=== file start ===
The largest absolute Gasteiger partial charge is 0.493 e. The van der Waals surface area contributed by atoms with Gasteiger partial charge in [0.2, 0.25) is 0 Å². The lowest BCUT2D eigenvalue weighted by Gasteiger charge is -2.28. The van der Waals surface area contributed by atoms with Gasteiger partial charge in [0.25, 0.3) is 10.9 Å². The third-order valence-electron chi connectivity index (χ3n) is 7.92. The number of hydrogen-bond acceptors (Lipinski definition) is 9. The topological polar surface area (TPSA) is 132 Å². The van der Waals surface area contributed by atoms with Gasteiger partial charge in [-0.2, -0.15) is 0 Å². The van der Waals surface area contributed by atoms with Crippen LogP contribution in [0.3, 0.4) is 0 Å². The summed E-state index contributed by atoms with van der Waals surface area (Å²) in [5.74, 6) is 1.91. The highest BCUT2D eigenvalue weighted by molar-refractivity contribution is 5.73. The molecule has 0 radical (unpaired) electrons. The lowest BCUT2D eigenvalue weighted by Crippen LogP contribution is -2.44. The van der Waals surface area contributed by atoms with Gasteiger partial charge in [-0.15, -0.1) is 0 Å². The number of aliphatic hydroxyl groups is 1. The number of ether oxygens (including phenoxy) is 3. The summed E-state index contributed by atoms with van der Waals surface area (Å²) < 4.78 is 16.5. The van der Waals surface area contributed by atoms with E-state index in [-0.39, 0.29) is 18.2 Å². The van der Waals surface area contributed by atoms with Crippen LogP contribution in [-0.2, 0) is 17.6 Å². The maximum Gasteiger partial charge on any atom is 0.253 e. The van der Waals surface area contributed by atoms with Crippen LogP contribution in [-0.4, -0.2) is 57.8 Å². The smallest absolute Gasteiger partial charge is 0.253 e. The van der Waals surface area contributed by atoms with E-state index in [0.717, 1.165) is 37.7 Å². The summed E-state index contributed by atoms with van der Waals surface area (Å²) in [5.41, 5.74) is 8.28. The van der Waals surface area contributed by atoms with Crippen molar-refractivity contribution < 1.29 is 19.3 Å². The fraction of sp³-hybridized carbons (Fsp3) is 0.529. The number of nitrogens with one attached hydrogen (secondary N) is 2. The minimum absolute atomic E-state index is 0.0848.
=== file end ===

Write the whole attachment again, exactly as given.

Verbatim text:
The largest absolute Gasteiger partial charge is 0.493 e. The van der Waals surface area contributed by atoms with Gasteiger partial charge in [0.2, 0.25) is 0 Å². The lowest BCUT2D eigenvalue weighted by Gasteiger charge is -2.28. The van der Waals surface area contributed by atoms with Gasteiger partial charge in [0.25, 0.3) is 10.9 Å². The third-order valence-electron chi connectivity index (χ3n) is 7.92. The number of hydrogen-bond acceptors (Lipinski definition) is 9. The topological polar surface area (TPSA) is 132 Å². The van der Waals surface area contributed by atoms with Gasteiger partial charge in [-0.2, -0.15) is 0 Å². The van der Waals surface area contributed by atoms with Crippen LogP contribution in [0.3, 0.4) is 0 Å². The summed E-state index contributed by atoms with van der Waals surface area (Å²) in [5.74, 6) is 1.91. The highest BCUT2D eigenvalue weighted by molar-refractivity contribution is 5.73. The molecule has 0 radical (unpaired) electrons. The lowest BCUT2D eigenvalue weighted by Crippen LogP contribution is -2.44. The van der Waals surface area contributed by atoms with Gasteiger partial charge in [-0.15, -0.1) is 0 Å². The number of aliphatic hydroxyl groups is 1. The number of ether oxygens (including phenoxy) is 3. The summed E-state index contributed by atoms with van der Waals surface area (Å²) < 4.78 is 16.5. The van der Waals surface area contributed by atoms with E-state index in [-0.39, 0.29) is 18.2 Å². The van der Waals surface area contributed by atoms with Crippen LogP contribution in [-0.2, 0) is 17.6 Å². The maximum Gasteiger partial charge on any atom is 0.253 e. The van der Waals surface area contributed by atoms with Crippen LogP contribution in [-0.4, -0.2) is 57.8 Å². The smallest absolute Gasteiger partial charge is 0.253 e. The van der Waals surface area contributed by atoms with E-state index in [0.717, 1.165) is 37.7 Å². The summed E-state index contributed by atoms with van der Waals surface area (Å²) in [5.41, 5.74) is 8.28. The van der Waals surface area contributed by atoms with Crippen molar-refractivity contribution < 1.29 is 19.3 Å². The fraction of sp³-hybridized carbons (Fsp3) is 0.529. The number of nitrogens with one attached hydrogen (secondary N) is 2. The minimum absolute atomic E-state index is 0.0848.